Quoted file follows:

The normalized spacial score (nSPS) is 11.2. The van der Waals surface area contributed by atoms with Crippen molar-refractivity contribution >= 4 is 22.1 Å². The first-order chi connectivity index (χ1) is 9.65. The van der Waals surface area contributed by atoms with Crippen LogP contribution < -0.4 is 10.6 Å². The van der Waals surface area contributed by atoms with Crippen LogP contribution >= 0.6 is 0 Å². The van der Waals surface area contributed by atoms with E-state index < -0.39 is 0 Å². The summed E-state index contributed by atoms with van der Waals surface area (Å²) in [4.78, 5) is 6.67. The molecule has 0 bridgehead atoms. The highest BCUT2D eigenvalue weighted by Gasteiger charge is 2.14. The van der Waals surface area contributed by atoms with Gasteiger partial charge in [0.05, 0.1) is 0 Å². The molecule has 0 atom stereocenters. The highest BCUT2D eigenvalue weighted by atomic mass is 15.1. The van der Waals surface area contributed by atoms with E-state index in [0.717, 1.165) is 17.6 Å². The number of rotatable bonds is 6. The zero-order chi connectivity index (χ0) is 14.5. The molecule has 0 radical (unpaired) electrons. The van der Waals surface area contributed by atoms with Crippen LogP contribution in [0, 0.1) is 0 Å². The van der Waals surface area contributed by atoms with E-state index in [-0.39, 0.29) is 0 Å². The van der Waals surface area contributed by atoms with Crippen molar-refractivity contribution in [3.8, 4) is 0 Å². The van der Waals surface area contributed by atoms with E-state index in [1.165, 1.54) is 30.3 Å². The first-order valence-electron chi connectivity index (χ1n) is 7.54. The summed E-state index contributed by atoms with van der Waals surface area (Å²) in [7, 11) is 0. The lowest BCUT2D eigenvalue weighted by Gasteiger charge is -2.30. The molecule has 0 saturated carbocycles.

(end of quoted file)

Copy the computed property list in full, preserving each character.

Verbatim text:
The normalized spacial score (nSPS) is 11.2. The van der Waals surface area contributed by atoms with Crippen molar-refractivity contribution >= 4 is 22.1 Å². The first-order chi connectivity index (χ1) is 9.65. The van der Waals surface area contributed by atoms with Crippen LogP contribution < -0.4 is 10.6 Å². The van der Waals surface area contributed by atoms with Crippen LogP contribution >= 0.6 is 0 Å². The van der Waals surface area contributed by atoms with E-state index < -0.39 is 0 Å². The summed E-state index contributed by atoms with van der Waals surface area (Å²) in [4.78, 5) is 6.67. The molecule has 0 bridgehead atoms. The highest BCUT2D eigenvalue weighted by Gasteiger charge is 2.14. The van der Waals surface area contributed by atoms with Gasteiger partial charge in [0.05, 0.1) is 0 Å². The molecule has 0 atom stereocenters. The highest BCUT2D eigenvalue weighted by atomic mass is 15.1. The van der Waals surface area contributed by atoms with E-state index in [0.717, 1.165) is 17.6 Å². The number of rotatable bonds is 6. The zero-order chi connectivity index (χ0) is 14.5. The molecule has 0 radical (unpaired) electrons. The van der Waals surface area contributed by atoms with Crippen LogP contribution in [0, 0.1) is 0 Å². The van der Waals surface area contributed by atoms with E-state index in [-0.39, 0.29) is 0 Å². The van der Waals surface area contributed by atoms with Crippen molar-refractivity contribution in [3.8, 4) is 0 Å². The van der Waals surface area contributed by atoms with E-state index in [1.165, 1.54) is 30.3 Å². The first-order valence-electron chi connectivity index (χ1n) is 7.54. The summed E-state index contributed by atoms with van der Waals surface area (Å²) in [7, 11) is 0. The lowest BCUT2D eigenvalue weighted by Gasteiger charge is -2.30. The molecule has 0 saturated carbocycles.